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From: Dan Conley
Date: May 28, 2010 7:57AM
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If we can start punishing users for their actions then I need to go back
through my site and remove all the IE hacks and concessions I've had to
If they print the page then they don't get the abbreviations, yes. But
that's why it should be expanded on first use. If they read it on the
page then there's extra functionality. By your logic we shouldn't link
to anything because tapping on the printed paper won't take them anywhere.
There's functionality which enriches the content but which still conveys
the original intent if ignored or not displayed. Isn't that the whole
point of accessibility?
Center for International Rehabilitation Research Information and
University at Buffalo, Health Sciences Library B6
Phone: (716) 829-5728
On 5/28/2010 8:48 AM, Geof Collis wrote:
> So whose fault is it if they dont start at the beginning of the
> content? That doesn't make any sense. Perhaps we should have a
> tag that says start here in case you miss any
> accessibility features on this page?
> If people use the abbr and acr tags, what happens if someone prints
> off the page? Copies from one medium to another? The real meaning
> doesn't go with it so how does that help?
> At 08:21 AM 5/28/2010, you wrote:
>> > I have an idea, why not just use the current example that I posted,
>> > expand the abbreviation in the first instance and be done with it. :O)
>> And then someone skips to an anchor halfway down the page and misses it.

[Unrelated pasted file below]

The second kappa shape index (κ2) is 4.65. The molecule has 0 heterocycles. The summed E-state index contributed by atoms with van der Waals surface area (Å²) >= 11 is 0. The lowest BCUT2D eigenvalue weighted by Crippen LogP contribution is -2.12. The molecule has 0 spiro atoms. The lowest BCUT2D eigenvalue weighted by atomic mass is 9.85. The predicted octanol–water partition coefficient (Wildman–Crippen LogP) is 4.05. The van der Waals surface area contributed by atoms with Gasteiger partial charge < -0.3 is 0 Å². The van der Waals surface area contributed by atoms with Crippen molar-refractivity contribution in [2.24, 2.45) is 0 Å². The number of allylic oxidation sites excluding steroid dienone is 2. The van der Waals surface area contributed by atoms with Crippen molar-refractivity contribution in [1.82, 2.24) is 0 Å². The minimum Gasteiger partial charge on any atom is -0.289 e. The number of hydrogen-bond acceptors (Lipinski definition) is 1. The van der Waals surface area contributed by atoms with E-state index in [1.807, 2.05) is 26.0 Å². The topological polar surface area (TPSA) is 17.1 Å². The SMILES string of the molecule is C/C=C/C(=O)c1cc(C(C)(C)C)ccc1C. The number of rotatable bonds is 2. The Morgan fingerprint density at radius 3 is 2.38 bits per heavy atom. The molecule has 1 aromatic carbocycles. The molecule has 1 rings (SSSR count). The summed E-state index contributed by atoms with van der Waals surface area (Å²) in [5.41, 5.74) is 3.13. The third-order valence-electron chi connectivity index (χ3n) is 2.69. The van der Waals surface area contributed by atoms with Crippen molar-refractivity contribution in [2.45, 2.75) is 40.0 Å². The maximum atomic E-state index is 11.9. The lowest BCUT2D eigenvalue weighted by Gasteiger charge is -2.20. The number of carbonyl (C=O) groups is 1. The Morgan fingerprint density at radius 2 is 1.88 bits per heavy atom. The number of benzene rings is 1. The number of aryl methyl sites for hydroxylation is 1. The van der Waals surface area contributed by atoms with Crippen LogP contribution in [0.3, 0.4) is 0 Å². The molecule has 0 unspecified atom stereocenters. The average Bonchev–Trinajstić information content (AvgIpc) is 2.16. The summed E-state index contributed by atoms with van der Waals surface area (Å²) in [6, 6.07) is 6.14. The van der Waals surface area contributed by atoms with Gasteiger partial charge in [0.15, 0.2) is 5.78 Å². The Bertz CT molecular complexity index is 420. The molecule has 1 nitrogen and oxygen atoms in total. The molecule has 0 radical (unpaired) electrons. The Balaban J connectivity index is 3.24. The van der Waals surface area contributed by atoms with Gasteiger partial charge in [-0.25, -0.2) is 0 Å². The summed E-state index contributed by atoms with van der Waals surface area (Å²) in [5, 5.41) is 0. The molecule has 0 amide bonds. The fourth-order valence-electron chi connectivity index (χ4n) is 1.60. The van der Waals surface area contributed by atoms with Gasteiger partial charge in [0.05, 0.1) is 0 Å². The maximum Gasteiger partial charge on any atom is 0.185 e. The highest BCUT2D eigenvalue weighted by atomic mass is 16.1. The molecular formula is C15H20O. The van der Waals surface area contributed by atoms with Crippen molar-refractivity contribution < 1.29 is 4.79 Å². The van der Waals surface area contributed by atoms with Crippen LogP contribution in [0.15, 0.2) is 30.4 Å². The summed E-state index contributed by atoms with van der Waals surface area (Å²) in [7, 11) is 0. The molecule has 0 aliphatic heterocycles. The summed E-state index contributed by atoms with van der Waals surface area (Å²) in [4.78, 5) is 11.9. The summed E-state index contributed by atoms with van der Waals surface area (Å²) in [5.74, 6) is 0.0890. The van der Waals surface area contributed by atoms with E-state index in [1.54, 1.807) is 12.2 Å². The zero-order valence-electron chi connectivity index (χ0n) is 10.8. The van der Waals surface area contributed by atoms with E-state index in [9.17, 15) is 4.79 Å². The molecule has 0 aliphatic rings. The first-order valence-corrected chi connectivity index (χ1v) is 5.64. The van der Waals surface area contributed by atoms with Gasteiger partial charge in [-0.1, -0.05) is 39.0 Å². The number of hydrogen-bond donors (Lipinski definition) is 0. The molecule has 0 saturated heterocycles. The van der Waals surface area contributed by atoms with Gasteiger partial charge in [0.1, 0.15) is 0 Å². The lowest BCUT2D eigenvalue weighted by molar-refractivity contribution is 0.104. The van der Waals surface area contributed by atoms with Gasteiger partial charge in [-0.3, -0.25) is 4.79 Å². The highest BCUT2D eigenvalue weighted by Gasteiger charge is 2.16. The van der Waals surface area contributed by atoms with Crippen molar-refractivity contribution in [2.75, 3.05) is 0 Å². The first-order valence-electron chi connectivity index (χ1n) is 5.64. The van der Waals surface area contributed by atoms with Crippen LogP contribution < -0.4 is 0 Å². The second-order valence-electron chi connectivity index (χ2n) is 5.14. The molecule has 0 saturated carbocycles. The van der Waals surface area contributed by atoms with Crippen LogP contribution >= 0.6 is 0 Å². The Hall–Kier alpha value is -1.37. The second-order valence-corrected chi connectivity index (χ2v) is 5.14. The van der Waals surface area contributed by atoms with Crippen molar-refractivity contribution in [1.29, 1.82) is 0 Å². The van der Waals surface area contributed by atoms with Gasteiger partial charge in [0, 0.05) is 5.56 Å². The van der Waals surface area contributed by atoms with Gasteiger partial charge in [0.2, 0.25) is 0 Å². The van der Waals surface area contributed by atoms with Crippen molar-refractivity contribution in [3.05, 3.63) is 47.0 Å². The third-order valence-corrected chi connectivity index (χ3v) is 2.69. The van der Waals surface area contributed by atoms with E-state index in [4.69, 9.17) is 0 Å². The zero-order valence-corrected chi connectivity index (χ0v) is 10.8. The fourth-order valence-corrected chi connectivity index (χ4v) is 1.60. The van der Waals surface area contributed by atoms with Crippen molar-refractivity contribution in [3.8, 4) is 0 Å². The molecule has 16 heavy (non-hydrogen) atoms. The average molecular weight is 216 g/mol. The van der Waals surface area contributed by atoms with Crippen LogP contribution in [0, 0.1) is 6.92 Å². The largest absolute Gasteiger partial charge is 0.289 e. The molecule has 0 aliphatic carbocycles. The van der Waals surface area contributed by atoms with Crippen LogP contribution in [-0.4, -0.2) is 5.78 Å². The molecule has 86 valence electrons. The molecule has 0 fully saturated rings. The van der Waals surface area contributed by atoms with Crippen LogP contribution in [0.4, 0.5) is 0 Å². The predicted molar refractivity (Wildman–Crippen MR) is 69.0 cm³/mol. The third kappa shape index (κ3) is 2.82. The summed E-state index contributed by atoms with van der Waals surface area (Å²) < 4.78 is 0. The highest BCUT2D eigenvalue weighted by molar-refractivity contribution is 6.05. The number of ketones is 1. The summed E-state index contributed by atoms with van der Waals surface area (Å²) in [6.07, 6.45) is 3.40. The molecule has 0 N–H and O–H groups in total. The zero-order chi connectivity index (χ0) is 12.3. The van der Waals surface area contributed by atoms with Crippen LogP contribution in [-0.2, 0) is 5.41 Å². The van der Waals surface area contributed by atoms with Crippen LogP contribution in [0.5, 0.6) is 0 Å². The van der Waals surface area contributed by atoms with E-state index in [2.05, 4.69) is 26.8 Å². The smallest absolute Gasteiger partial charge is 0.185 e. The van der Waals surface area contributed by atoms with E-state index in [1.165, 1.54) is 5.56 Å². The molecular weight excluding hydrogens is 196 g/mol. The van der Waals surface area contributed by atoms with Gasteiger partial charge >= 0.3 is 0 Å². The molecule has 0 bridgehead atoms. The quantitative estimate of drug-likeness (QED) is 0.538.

>> I think what's perhaps the most important thing I've gotten out of this
>> discussion is that many people don't care about abbreviations, and those
>> people have and use the ability to ignore them completely. The abbr tag
>> isn't being forced down anyone's throats (which was my initial fear).
>> There are some instances where an abbreviation isn't necessary. My
>> example of HIV in an article titled Human Immunodeficiency Virus is a
>> pretty obvious example. But I'm very hesitant to say I'm going to
>> approach this on a case by case basis, because then I declare myself the
>> gatekeeper of what's 'obvious' or not, which won't be the same from
>> person to person.
>> If something is an abbreviation, shouldn't it by definition be given the
>> abbreviation markup? If you don't like the underline it can be styled
>> away. If people ignore it then that seems, for the most part, to be by
>> their design (and if not, then in each of the articles I work on and in
>> any well written document I'd expect there to be the 'expand on first
>> use' practice anyway)
>> Dan Conley
>> Information Specialist
>> Center for International Rehabilitation Research Information and
>> Exchange (CIRRIE)
>> University at Buffalo, Health Sciences Library B6
>> Phone: (716) 829-5728
>> <EMAIL REMOVED>
>> On 5/28/2010 7:36 AM, Geof Collis wrote:
>>> I have an idea, why not just use the current example that I posted,
>>> expand the abbreviation in the first instance and be done with it. :O)
>>> At 12:23 AM 5/28/2010, you wrote:
>>>> Jukka K. Korpela wrote:
>>>>> On the other hand, using<abbr> or<acronym> markup would help
>>>>> little if at all in reducing confusion. To begin with, the vast
>>>>> majority of
>>>>> people use browsing software that either ignores such markup completely
>>>>> uses it in misleading ways, like underlining the element's content in a
>>>>> manner that suggests that it is some kind of a link, even though it
>>>> Hi Jukka,
>>>> How/what would you propose be done instead? If we can agree that a
>>>> mechanism that aids in disambiguation is a good thing - yet currently
>>>> <abbr> is failing at that - is there a better way? Should user agents do
>>>> more, or should we look to another mechanism instead? With on-going work
>>>> within HTML5, and an accessibility Task Force at the W3C (that involves
>>>> browser makers) currently very active, could a better solution be put
>>>> forward? Now is the time to specifically define what we need and what we
>>>> should have.
>>>> Does anyone on this list have any ideas?